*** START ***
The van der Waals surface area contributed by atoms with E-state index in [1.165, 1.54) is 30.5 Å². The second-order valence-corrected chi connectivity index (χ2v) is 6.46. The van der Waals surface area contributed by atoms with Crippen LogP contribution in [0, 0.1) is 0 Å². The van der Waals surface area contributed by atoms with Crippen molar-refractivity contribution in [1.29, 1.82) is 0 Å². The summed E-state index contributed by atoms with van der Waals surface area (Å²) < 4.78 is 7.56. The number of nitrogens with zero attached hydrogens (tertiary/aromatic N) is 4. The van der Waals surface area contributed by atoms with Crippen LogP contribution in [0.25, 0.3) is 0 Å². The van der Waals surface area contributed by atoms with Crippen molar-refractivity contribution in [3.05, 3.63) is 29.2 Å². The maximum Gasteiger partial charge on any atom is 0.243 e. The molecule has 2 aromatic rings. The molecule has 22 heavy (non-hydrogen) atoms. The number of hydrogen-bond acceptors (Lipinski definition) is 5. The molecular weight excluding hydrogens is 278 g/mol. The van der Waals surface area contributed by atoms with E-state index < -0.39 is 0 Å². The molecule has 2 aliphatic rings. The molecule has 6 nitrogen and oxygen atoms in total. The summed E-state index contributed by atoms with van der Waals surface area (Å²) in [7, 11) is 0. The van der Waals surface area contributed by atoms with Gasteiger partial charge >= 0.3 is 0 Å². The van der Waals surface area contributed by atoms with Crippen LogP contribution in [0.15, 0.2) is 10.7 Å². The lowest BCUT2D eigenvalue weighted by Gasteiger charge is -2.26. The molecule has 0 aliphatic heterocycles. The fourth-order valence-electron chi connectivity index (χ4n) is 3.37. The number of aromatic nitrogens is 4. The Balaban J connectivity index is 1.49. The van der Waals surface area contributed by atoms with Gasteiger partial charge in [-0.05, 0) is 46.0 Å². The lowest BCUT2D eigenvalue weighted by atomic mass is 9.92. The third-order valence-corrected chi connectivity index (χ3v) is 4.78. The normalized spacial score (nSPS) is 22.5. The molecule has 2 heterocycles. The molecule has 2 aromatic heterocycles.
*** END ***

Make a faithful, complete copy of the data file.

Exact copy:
The van der Waals surface area contributed by atoms with E-state index in [1.165, 1.54) is 30.5 Å². The second-order valence-corrected chi connectivity index (χ2v) is 6.46. The van der Waals surface area contributed by atoms with Crippen LogP contribution in [0, 0.1) is 0 Å². The van der Waals surface area contributed by atoms with Crippen molar-refractivity contribution in [1.29, 1.82) is 0 Å². The summed E-state index contributed by atoms with van der Waals surface area (Å²) < 4.78 is 7.56. The number of nitrogens with zero attached hydrogens (tertiary/aromatic N) is 4. The van der Waals surface area contributed by atoms with Crippen LogP contribution in [0.25, 0.3) is 0 Å². The van der Waals surface area contributed by atoms with Crippen molar-refractivity contribution in [3.05, 3.63) is 29.2 Å². The maximum Gasteiger partial charge on any atom is 0.243 e. The molecule has 2 aromatic rings. The molecule has 22 heavy (non-hydrogen) atoms. The number of hydrogen-bond acceptors (Lipinski definition) is 5. The molecular weight excluding hydrogens is 278 g/mol. The van der Waals surface area contributed by atoms with E-state index < -0.39 is 0 Å². The molecule has 2 aliphatic rings. The molecule has 6 nitrogen and oxygen atoms in total. The summed E-state index contributed by atoms with van der Waals surface area (Å²) in [7, 11) is 0. The van der Waals surface area contributed by atoms with Gasteiger partial charge >= 0.3 is 0 Å². The van der Waals surface area contributed by atoms with Crippen LogP contribution in [0.15, 0.2) is 10.7 Å². The lowest BCUT2D eigenvalue weighted by Gasteiger charge is -2.26. The molecule has 0 aliphatic heterocycles. The fourth-order valence-electron chi connectivity index (χ4n) is 3.37. The number of aromatic nitrogens is 4. The Balaban J connectivity index is 1.49. The van der Waals surface area contributed by atoms with Gasteiger partial charge in [-0.05, 0) is 46.0 Å². The lowest BCUT2D eigenvalue weighted by atomic mass is 9.92. The third-order valence-corrected chi connectivity index (χ3v) is 4.78. The normalized spacial score (nSPS) is 22.5. The molecule has 2 heterocycles. The molecule has 2 aromatic heterocycles.